ISSN 2051-8315
Psychopathology Review
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 Volume 3, Issue 1, 3-15, 2015
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Neuroendocrine and Neurochemical Processes in Depression

  Philip Cowen - University Department of Psychiatry, Warneford Hospital, Oxford, UK

Volume 3, Issue 1, 2015, Pages 3-15

Neuroendocrine and neurochemical theories of depression continued to be of importance in understanding pathophysiology and suggesting new kinds of pharmacological intervention. Monoamine theories still dominate the neurochemistry of depression and results from monoamine depletion studies suggest that in certain circumstances lowered activity of serotonin and noradrenaline pathways can indeed lead to clinical depressive symptomatology. More recent developments have implicated changes in the amino acid neurotransmitters, GABA and glutamate, in depressed patients; the ability of the NMDA receptor antagonist, ketamine, rapidly to relieve depressive symptomatology has been a spur to much basic research on the cellular mechanism of glutamatergic antidepressant action. The link between inflammation and depression has led to new kinds of immunological investigations in depressed patients and the possibility of targeted anti-inflammatory treatments. Finally HPA axis abnormalities remain a focus of interest, particularly from the point of view of the many medical co-morbidities which frequently complicate chronic depressive disorders.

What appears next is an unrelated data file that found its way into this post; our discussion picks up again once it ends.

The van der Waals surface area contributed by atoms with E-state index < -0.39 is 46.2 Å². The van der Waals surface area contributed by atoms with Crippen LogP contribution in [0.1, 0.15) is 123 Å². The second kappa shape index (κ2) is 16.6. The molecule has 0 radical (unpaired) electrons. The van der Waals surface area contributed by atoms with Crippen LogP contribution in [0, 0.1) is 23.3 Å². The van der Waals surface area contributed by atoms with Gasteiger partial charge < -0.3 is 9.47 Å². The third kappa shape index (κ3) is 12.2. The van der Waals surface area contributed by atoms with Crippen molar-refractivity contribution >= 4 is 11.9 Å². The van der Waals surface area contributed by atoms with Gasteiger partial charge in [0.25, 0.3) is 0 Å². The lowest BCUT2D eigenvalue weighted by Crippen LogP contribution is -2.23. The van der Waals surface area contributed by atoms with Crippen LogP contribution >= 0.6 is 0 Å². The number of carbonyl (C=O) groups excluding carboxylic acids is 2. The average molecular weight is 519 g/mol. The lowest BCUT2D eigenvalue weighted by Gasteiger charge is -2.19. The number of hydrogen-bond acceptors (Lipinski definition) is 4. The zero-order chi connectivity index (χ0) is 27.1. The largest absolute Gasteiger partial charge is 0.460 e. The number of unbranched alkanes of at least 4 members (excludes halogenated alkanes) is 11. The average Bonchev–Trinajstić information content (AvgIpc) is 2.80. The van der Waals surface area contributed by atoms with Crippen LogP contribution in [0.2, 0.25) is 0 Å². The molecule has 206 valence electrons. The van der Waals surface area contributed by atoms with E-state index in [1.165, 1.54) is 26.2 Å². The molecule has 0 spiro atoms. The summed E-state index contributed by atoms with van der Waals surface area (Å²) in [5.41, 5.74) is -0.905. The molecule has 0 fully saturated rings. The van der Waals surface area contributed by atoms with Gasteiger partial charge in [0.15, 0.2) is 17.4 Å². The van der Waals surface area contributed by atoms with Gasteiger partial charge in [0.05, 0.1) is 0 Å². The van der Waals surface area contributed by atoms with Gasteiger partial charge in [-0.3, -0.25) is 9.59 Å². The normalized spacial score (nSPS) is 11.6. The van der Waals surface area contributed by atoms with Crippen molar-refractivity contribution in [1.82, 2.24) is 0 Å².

Table of Contents
Endocrine Abnormalities in Depression
 HPA Axis and Depression
 Other Neuroendocrine Mechanisms
Inflammatory Mechanisms in Depression
Neurochemical Changes in Depression
 Monoamines- 5-HT, Noradrenaline and Dopamine
  Development of methodology.
  Function of monoamines in depression.
 5-HT in Depression
 Noradrenaline and Dopamine
 Monoamine Depletion
γ-Aminobutyric Acid
Future Directions

Correspondence to
Philip Cowen, University Department of Psychiatry, Warneford Hospital, Oxford, OX3 7JX.

depression, monoamine, serotonin, noradrenaline, dopamine, tryptophan, GABA, glutamate, ketamine, inflammation, interferon, HPA axis.

Received 2 Feb 2014; Revised 24 Mar 2014; Accepted 25 Mar 2014; In Press 1 Oct 2015

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